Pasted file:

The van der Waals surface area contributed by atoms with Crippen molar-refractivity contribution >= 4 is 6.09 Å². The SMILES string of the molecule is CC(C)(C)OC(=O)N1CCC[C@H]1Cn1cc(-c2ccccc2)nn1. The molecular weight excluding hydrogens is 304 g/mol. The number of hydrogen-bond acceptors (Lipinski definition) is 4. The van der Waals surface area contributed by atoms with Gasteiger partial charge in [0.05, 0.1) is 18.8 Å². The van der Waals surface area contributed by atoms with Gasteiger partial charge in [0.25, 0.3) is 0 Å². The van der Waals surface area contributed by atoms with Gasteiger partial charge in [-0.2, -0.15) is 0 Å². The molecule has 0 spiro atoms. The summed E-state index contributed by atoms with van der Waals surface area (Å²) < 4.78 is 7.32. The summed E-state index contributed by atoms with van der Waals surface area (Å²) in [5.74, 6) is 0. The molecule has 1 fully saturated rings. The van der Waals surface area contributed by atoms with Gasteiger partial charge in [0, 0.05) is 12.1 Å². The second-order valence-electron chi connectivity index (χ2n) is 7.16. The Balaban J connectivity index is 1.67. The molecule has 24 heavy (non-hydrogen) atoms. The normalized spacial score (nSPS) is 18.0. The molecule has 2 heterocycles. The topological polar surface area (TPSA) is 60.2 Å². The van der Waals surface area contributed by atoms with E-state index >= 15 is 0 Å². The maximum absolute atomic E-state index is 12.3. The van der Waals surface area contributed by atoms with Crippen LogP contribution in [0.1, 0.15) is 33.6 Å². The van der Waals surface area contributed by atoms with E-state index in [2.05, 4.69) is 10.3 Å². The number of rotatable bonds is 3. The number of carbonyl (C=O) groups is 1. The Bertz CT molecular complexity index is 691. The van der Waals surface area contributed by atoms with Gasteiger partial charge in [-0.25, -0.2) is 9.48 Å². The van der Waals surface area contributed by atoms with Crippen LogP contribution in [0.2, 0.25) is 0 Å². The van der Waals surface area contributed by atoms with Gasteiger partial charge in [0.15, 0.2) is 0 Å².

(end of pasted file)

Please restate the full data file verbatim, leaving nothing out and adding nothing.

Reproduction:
The van der Waals surface area contributed by atoms with Crippen molar-refractivity contribution >= 4 is 6.09 Å². The SMILES string of the molecule is CC(C)(C)OC(=O)N1CCC[C@H]1Cn1cc(-c2ccccc2)nn1. The molecular weight excluding hydrogens is 304 g/mol. The number of hydrogen-bond acceptors (Lipinski definition) is 4. The van der Waals surface area contributed by atoms with Gasteiger partial charge in [0.05, 0.1) is 18.8 Å². The van der Waals surface area contributed by atoms with Gasteiger partial charge in [0.25, 0.3) is 0 Å². The van der Waals surface area contributed by atoms with Gasteiger partial charge in [-0.2, -0.15) is 0 Å². The molecule has 0 spiro atoms. The summed E-state index contributed by atoms with van der Waals surface area (Å²) < 4.78 is 7.32. The summed E-state index contributed by atoms with van der Waals surface area (Å²) in [5.74, 6) is 0. The molecule has 1 fully saturated rings. The van der Waals surface area contributed by atoms with Gasteiger partial charge in [0, 0.05) is 12.1 Å². The second-order valence-electron chi connectivity index (χ2n) is 7.16. The Balaban J connectivity index is 1.67. The molecule has 24 heavy (non-hydrogen) atoms. The normalized spacial score (nSPS) is 18.0. The molecule has 2 heterocycles. The topological polar surface area (TPSA) is 60.2 Å². The van der Waals surface area contributed by atoms with E-state index >= 15 is 0 Å². The maximum absolute atomic E-state index is 12.3. The van der Waals surface area contributed by atoms with Crippen LogP contribution in [0.1, 0.15) is 33.6 Å². The van der Waals surface area contributed by atoms with E-state index in [2.05, 4.69) is 10.3 Å². The number of rotatable bonds is 3. The number of carbonyl (C=O) groups is 1. The Bertz CT molecular complexity index is 691. The van der Waals surface area contributed by atoms with Gasteiger partial charge in [-0.25, -0.2) is 9.48 Å². The van der Waals surface area contributed by atoms with Crippen LogP contribution in [0.2, 0.25) is 0 Å². The van der Waals surface area contributed by atoms with Gasteiger partial charge in [0.15, 0.2) is 0 Å².